Colon Cancer Risk
Every man and woman has a risk to develop colon cancer during their lifetime. The estimated general population lifetime risk for colorectal cancer is four to five percent, affecting approximately one in every 20 people. Most colon cancers happen by chance. However, some families have an inherited predisposition to colon cancer.
Researchers have identified two main forms of hereditary colon cancer:
- Familial adenomatous polyposis (FAP) , representing less than one percent of all colorectal cancer cases diagnosed each year
- Hereditary nonpolyposis colorectal cancer (HNPCC), or Lynch syndrome, representing about five percent of cases.
We become more suspicious of a hereditary cause to cancer in a family if individuals:
- are diagnosed with colon cancer at young ages (age 50 or younger);
- have multiple family members with colon or related cancers (uterine cancer, ovarian cancer, cancers of the upper GI or urinary systems);
- have multiple polyps in their colon.
Lynch Syndrome Overview
Lynch syndrome is a hereditary colon cancer syndrome that is associated with a significantly increased risk to develop colon cancer and uterine cancer, and a smaller increased risk to develop cancers of the stomach, ovaries, hepatobiliary tract, urinary tract, small bowel, and brain/central nervous system.
Families with Lynch syndrome often have multiple individuals affected with colon cancer or other related Lynch syndrome cancers on one side of the family. We can also see individuals diagnosed with cancer at younger ages and multiple primary cancers in one individual.
There are several genes associated with Lynch syndrome including MLH1, MSH2, MSH6, PMS2 and EPCAM. These genes are called “mismatch repair” genes. Mutations in these mismatch repair genes are inherited in an autosomal dominant pattern. This means that an individual with Lynch syndrome has a 50 percent (one in two) chance of passing the genetic mutation causing Lynch syndrome on to each one of his or her children.
Some families have Lynch syndrome, but do not a have an identifiable mutation in any of the above genes. A clinical diagnosis of Lynch syndrome can be made in a family based on:
- The types of cancer seen in a family
- The ages those cancers were diagnosed
- How those diagnosed with cancer are related to each other
Polyposis Syndromes Overview
Familial Adenomatous Polyposis (FAP) and Attenuated FAP (AFAP) are two hereditary cancer syndromes associated with a predisposition to develop colon polyps (growths that form from the inner lining of the colon, or large intestine) and an increased risk for colon cancer.
Polyps are generally benign. However, some colon polyps can turn into cancer if they are not removed. A specific type of polyp, known as an adenomatous polyp (or adenoma), is more likely to develop into cancer than other polyps. Most colon polyps develop after the age of 50 and are removed at the time of routine colonoscopy.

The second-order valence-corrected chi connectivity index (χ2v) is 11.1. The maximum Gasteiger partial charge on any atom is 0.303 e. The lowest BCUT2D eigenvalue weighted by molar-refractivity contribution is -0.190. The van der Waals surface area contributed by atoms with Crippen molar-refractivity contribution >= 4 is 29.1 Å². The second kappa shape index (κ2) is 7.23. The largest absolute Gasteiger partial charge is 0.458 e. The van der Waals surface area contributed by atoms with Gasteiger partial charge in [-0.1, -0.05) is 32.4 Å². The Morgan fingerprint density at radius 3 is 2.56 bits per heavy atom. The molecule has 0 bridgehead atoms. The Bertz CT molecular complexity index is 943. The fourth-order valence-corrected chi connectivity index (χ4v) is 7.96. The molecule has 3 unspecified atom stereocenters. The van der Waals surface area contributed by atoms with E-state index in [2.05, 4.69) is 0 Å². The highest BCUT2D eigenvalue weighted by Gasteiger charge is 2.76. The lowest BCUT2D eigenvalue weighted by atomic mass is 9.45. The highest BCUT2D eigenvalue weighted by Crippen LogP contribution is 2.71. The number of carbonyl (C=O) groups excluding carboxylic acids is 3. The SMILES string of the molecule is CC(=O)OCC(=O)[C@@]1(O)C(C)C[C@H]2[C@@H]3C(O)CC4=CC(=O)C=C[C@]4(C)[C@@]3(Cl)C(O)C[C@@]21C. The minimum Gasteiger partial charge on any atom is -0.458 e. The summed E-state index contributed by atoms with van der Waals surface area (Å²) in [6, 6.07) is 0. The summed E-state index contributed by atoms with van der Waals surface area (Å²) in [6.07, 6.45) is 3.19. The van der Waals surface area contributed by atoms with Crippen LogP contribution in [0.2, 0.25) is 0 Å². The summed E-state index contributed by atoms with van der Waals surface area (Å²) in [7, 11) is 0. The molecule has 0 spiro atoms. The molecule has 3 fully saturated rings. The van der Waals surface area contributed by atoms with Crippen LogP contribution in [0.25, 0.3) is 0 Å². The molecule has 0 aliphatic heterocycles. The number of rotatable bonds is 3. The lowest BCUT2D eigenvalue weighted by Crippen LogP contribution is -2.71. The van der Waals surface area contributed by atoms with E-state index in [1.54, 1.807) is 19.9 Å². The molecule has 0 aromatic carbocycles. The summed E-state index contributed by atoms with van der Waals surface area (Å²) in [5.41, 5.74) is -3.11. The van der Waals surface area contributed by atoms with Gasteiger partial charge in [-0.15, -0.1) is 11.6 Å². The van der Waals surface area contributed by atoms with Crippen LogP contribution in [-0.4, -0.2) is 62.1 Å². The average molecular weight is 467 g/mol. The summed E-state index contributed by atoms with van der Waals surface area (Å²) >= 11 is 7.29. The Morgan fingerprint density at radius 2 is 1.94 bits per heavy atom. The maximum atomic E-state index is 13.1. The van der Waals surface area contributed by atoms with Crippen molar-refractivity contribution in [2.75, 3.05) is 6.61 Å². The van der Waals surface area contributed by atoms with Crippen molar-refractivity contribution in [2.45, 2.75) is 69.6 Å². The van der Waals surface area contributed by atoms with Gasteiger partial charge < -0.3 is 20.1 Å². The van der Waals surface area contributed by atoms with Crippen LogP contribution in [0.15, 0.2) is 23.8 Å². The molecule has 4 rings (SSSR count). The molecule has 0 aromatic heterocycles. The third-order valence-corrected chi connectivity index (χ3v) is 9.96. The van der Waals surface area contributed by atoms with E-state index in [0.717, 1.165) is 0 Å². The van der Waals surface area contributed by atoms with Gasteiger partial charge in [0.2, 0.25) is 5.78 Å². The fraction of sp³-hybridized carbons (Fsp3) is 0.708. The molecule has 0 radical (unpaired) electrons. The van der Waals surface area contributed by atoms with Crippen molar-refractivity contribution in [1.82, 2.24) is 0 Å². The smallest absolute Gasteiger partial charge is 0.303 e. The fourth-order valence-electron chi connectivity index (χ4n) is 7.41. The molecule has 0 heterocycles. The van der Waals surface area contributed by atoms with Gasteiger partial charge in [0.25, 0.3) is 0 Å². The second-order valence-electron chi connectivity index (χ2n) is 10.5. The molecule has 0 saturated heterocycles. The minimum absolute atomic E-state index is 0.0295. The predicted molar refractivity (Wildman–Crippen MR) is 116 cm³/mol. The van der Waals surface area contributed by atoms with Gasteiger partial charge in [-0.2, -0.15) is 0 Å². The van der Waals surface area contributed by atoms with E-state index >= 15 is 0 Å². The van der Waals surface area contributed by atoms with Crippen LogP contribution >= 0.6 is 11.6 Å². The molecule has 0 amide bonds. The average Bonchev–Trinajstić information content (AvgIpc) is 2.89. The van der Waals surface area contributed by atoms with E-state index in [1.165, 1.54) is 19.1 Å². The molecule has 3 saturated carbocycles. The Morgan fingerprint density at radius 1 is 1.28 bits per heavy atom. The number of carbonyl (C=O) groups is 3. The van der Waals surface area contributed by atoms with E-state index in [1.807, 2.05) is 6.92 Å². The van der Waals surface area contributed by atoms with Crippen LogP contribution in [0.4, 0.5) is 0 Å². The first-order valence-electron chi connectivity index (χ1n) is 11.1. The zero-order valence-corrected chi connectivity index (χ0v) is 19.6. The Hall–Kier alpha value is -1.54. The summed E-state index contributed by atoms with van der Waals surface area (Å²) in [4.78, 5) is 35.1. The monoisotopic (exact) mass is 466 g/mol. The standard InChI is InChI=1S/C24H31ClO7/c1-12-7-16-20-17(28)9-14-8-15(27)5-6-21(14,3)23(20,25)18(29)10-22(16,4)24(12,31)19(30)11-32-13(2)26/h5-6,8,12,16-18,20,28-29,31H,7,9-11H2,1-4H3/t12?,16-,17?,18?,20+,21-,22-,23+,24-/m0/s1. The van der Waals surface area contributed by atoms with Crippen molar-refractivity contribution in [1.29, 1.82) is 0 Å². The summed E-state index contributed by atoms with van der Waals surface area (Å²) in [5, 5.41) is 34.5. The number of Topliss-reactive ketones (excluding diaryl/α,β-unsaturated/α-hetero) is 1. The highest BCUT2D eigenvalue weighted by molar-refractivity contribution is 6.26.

Individuals with familial adenomatous polyposis (FAP) develop multiple adenomatous (pre-cancerous) polyps in the gastrointestinal tract. Individuals with classic FAP may develop hundreds to thousands of adenomatous polyps. Individuals with the attenuated form of FAP develop fewer polyps and often develop polyps at and older age.
Polyps are mostly found in the colon and rectum but can also be found in the small intestines, stomach, and other areas. On average, colorectal polyps in someone with FAP begin to appear in the late teens. Without careful surveillance and/or intervention, the risk for colon cancer is 100 percent. The other cancer risks seen in FAP include small bowel, pancreatic, thyroid, liver, and bile duct cancer; the risk for each these is significantly lower than the risk for colorectal cancer. Individuals with FAP are also at risk for specific non-cancerous findings, including changes in the eyes, skin, and teeth.
FAP is caused by genetic mutations in the APC gene. APC mutations are inherited in an autosomal dominant pattern. An individual with FAP has a 50 percent (one in two) chance of passing the genetic mutation causing FAP on to each one of his or her children. Although most people with FAP have a family history of colon polyps and/or cancer, 20 to 25 percent of individuals with FAP do not have any family history. This is because 20 to 25 percent of the time, an APC mutation is new in that person and not inherited from a parent. However, once an individual has an APC mutation, he or she can pass the mutation on to their children.
MUTYH-associated polyposis (MAP) is another hereditary syndrome that leads to the development of many adenomatous polyps in the colon. MAP typically presents like attenuated FAP, with less than 100 colon polyps and an older age of onset. However, some individuals may have more or less polyps than typically seen with AFAP.
People with MAP have a 43 to 100 percent risk to develop colon cancer without careful surveillance and/or intervention. Because MAP is a relatively newly discovered hereditary polyposis syndrome, the risk for polyps and cancer outside of the colon is unclear. Researchers are working to further define these risks.
MAP is caused by genetic mutations in the MUTYH gene (sometimes also called MYH). MUTYH mutations are inherited in an autosomal recessive pattern. This means that in order to have MAP, you must inherit a genetic mutation in MUTYH from each parent. An individual with only one mutation in the MUTYH gene is a “carrier” for MAP and generally not thought to be at a significantly increased risk for cancer. If two individuals are both “carriers” of MYH mutations, each of their children would have a 25 percent chance to have MAP.
Other genes associated with hereditary risk for colon cancer and colon polyps have been more recently discovered and are available as part of Next Generation Sequencing technology.